This is no mere bouncy-castle. Argentinian artist and architect Tomás Saraceno's installation "On Space Time Foam" piece invites visitors into a former factory in Milan where nearly 13,000 square feet of clear plastic sheeting has been suspended at various angles. Once inside the layers, physical and social barriers disappear.
"There is something more than just a pressure chamber and some PVC in there," Saraceno said. "I am trying to weave cosmic and sociological waves."
For Saraceno, who has repeatedly experienced weightlessness on parabolic flights at NASA's Ames Research Center, the nearly 65-foot-tall piece brings together years of interdisciplinary work and study. He collaborated with a team of engineers and the British company Lindstrand Technologies, known for its inflatable structures, to create the installation at HangarBicocca.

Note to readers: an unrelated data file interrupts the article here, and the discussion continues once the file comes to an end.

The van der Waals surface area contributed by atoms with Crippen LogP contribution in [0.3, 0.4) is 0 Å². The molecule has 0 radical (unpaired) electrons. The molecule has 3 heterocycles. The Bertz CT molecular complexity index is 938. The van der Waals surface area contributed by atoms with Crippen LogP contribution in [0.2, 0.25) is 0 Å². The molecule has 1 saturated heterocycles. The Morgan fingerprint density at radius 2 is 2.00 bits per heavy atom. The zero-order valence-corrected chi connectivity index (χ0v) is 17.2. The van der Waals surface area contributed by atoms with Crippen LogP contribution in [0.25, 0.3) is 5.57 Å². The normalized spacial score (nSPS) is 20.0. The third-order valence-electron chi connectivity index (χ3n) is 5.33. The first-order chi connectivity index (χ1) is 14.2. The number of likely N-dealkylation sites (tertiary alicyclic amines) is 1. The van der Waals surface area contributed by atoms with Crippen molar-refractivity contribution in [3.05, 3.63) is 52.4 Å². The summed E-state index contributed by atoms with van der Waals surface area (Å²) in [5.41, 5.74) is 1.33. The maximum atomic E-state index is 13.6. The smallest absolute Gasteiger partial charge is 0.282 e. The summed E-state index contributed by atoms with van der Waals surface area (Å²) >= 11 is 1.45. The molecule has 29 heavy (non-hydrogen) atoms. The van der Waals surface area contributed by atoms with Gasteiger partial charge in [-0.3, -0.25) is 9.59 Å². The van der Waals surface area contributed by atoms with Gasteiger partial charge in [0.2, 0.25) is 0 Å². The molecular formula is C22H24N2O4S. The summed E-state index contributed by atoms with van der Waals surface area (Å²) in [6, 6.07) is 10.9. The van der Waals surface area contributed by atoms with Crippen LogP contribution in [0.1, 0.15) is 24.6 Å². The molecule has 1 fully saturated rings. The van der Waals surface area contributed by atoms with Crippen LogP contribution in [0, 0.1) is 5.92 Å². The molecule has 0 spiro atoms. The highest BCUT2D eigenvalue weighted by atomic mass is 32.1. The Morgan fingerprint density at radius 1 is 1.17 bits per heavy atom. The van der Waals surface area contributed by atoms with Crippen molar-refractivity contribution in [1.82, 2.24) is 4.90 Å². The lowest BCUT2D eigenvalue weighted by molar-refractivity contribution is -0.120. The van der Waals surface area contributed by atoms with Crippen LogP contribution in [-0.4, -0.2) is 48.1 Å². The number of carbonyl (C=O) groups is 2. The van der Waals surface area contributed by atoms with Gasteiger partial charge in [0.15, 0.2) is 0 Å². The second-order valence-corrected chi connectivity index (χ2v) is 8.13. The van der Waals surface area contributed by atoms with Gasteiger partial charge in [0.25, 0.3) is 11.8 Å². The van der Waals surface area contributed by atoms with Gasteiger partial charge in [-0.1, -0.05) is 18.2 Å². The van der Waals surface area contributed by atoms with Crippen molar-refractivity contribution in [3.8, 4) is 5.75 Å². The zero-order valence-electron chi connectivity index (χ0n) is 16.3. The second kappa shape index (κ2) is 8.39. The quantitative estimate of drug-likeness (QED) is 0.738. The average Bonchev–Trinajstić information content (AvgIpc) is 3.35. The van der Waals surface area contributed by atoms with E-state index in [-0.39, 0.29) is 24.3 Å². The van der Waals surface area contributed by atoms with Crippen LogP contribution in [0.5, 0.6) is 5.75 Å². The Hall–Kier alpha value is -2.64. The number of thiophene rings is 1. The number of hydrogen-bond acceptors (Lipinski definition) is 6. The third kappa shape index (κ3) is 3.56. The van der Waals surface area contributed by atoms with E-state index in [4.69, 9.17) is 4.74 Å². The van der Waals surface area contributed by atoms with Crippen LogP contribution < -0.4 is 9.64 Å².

Referencing physics theorists, Saraceno said he thinks about space as a tympanum, a membrane that allows us to listen because it vibrates. Inside the exhibition, the plastic membranes respond dynamically. The closer people are to each other, the more difficult it can be to move away, creating a sort of a "sociological black hole."
Saraceno said he adamantly opposed. So far, "On Space Time Foam" has had record numbers of visitors and will be open through early February. After that, the artist will continue to pursue projects that pull the public into extraordinary spaces.
"I hope that it is a small step towards a stronger community on planet Earth," Saraceno said.